What is marble?
Marble is a rock resulting from metamorphism of sedimentary carbonate rocks, most commonly limestone or dolomite rock. Metamorphism causes variable recrystallization of the original carbonate mineral grains. It is composed primarily of the mineral calcite (CaCO3) and usually contains other minerals such as: clay minerals, micas, quartz, pyrite, iron oxides and graphite. Under the conditions of metamorphism the calcite in the limestone recrystallizes to form a rock that is a mass of interlocking calcite crystals. A related rock, dolomitic marble, is produced when dolostoneis subjected to heat and pressure.
The resulting marble rock is typically composed of an interlocking mosaic of carbonate crystals. Primary sedimentary textures and structures of the original carbonate rock (protolithic) have typically been modified or destroyed.
How Does Marble Form?
Most marble forms at convergent plate boundaries where large areas of Earth's crust are exposed to regional metamorphism. Some marble also forms by contact metamorphism when a hot magma body heats adjacent limestone or dolostone.
Before metamorphism, the calcite in the limestone is often in the form of lithified fossil material and biological debris. During metamorphism, this calcite recrystallizes and the texture of the rock changes. In the early stages of the limestone-to-marble transformation the calcite crystals in the rock are very small.
In a freshly-broken hand specimen they might only be recognized as a sugary sparkle of light reflecting from their tiny cleavage faces when the rock is played in the light.
As metamorphism progresses the crystals grow larger and become easily recognizable as interlocking crystals of calcite. Recrystallization obscures the original fossils and sedimentary structures of the limestone. It also occurs without forming foliation which normally is found in rocks that are altered by the directed pressure of a convergent plate boundary.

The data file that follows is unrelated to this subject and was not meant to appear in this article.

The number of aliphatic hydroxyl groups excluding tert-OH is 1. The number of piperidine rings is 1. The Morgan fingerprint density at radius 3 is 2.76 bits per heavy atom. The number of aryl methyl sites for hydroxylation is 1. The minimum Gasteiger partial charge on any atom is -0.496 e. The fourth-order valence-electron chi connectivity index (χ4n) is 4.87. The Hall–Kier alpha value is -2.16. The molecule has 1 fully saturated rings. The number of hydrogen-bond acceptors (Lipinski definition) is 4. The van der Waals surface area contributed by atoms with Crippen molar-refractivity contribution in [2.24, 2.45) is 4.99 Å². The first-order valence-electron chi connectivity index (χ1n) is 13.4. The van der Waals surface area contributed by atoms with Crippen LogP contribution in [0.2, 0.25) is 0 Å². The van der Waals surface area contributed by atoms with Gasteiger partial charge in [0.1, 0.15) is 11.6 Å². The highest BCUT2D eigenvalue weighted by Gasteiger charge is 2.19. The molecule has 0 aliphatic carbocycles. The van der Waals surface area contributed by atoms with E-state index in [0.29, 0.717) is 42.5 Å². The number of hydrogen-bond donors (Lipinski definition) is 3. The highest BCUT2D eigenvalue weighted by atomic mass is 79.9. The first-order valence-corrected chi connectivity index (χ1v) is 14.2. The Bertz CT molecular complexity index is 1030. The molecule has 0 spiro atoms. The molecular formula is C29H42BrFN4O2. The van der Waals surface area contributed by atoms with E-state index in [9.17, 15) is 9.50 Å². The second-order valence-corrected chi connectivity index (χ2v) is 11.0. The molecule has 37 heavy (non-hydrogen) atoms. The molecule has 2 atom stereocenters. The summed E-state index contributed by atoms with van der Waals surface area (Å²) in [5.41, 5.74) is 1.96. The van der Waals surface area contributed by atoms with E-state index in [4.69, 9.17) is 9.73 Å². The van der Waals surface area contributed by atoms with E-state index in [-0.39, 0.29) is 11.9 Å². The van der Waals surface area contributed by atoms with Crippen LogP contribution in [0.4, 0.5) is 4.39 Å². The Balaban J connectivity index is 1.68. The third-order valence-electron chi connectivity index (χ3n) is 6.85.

Recrystallization is what marks the separation between limestone and marble. Marble that has been exposed to low levels of metamorphism will have very small calcite crystals. The crystals become larger as the level of metamorphism progresses. Clay minerals within the marble will alter to micas and more complex silicate structures as the level of metamorphism increases.
Physical Properties and Uses of Marble
Most marble is made into either crushed stone or dimension stone. Crushed stone is used as an aggregate in highways, railroad beds, building foundations and other types of construction. Dimension stone is produced by sawing marble into pieces of specific dimensions. These are used in monuments, buildings, sculptures, paving and other projects. We have an article about "the uses of marble" that includes photos and descriptions of marble in many types of use.
Color: Marble is usually a light-colored rock. When it is formed from a limestone with very few impurities it will be white in color. Marble that contains impurities such as clay minerals, iron oxides or bituminous material can be bluish, gray, pink, yellow or black in color.